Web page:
The 60th annual Porsche Parade is coming up later this month in French Lick, Ind.. I can’t believe it’s almost been a year since I was at the 2014 event, which took place in Monterey, Calif. Time flies when you’re obsessed with Porsche classics. I remember last year: it was about 2 am and I was in the basement garage of the Monterey Hyatt. It was quiet except for a few of Porsche aficionados attending to the last few details of their championship cars.
The aluminum body of the first Porsche production car, introduced in 1950, was pounded into shape by hand. And that’s exactly how 35-year-old Chris Runge, a self-described “Porsche enthusiast and auto obsession-ist” produces his automotive creations, like the hand-built aluminum Frankfurt Flyer now listed on eBay.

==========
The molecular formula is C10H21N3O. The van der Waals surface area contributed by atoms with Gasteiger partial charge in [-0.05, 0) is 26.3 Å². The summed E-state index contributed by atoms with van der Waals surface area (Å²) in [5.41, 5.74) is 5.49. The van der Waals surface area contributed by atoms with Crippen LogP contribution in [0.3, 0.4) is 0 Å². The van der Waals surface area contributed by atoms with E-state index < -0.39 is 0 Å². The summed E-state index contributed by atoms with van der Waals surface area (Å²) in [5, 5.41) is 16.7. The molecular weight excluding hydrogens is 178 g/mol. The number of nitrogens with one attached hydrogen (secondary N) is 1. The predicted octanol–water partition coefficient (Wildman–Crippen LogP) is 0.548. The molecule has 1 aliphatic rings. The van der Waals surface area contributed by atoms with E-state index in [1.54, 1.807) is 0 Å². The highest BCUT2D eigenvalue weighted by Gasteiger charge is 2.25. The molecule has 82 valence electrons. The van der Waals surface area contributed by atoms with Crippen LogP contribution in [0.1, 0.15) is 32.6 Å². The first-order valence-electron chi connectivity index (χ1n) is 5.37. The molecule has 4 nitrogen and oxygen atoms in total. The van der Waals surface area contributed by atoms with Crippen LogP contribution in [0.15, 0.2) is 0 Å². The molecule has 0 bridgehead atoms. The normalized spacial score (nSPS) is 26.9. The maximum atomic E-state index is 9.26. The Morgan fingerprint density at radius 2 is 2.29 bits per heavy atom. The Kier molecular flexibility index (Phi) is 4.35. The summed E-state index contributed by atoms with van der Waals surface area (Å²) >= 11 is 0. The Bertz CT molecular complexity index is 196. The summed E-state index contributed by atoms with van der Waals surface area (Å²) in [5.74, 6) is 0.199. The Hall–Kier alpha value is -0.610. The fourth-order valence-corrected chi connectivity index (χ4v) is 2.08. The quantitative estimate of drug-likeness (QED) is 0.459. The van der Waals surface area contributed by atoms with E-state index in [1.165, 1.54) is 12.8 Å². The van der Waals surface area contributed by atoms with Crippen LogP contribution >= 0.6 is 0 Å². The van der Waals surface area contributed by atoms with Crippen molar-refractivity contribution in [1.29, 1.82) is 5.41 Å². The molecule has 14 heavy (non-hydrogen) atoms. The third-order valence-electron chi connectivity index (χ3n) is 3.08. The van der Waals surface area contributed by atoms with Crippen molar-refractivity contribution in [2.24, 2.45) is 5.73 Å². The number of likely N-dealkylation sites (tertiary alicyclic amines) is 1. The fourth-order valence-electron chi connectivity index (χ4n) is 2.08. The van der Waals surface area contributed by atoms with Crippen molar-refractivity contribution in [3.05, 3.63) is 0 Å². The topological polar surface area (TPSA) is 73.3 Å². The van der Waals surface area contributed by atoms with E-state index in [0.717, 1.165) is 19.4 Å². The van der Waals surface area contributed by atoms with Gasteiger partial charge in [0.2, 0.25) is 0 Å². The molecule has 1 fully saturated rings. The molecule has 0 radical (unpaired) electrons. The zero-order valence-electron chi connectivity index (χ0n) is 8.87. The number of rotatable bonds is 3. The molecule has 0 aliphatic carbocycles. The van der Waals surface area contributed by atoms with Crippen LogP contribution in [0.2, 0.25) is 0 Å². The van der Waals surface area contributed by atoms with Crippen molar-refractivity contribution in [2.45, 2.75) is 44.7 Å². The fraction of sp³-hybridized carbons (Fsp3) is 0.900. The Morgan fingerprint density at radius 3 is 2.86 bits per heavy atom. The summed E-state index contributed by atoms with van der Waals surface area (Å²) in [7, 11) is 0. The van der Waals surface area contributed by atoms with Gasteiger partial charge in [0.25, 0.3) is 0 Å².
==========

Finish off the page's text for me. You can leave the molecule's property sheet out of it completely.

Global Warming is no laughing matter. Extended seasons, southern snowfalls, odd temperature patterns, the melting of Antarctica’s ice, the Adélie penguin population declining, and sea levels rising are just a few worrisome concerns of the planet heating up.
Ever since the motorcar was invented, we’ve had a fixation with making it go as fast as physics would allow. Over the past 100 or so years we’ve boosted horsepower with bigger and more efficient engines and added things like turbochargers and superchargers to pack on speed.
The Porsche 911 is an icon of automotive design. And over the years it has transformed, time and time again, to become one of the ultimate driving machines. But in many ways, like its predecessor the 356, and its predecessor the Volkswagen Type I or Beetle, it is the type of vehicle that continuously morphs bit by bit
What are the fastest production cars to 60 mph in the world? To answer that question, here is a list featuring the fastest 10 supercars, hypercars and open sports cars, offering a mix between a surplus of power and lightweight construction.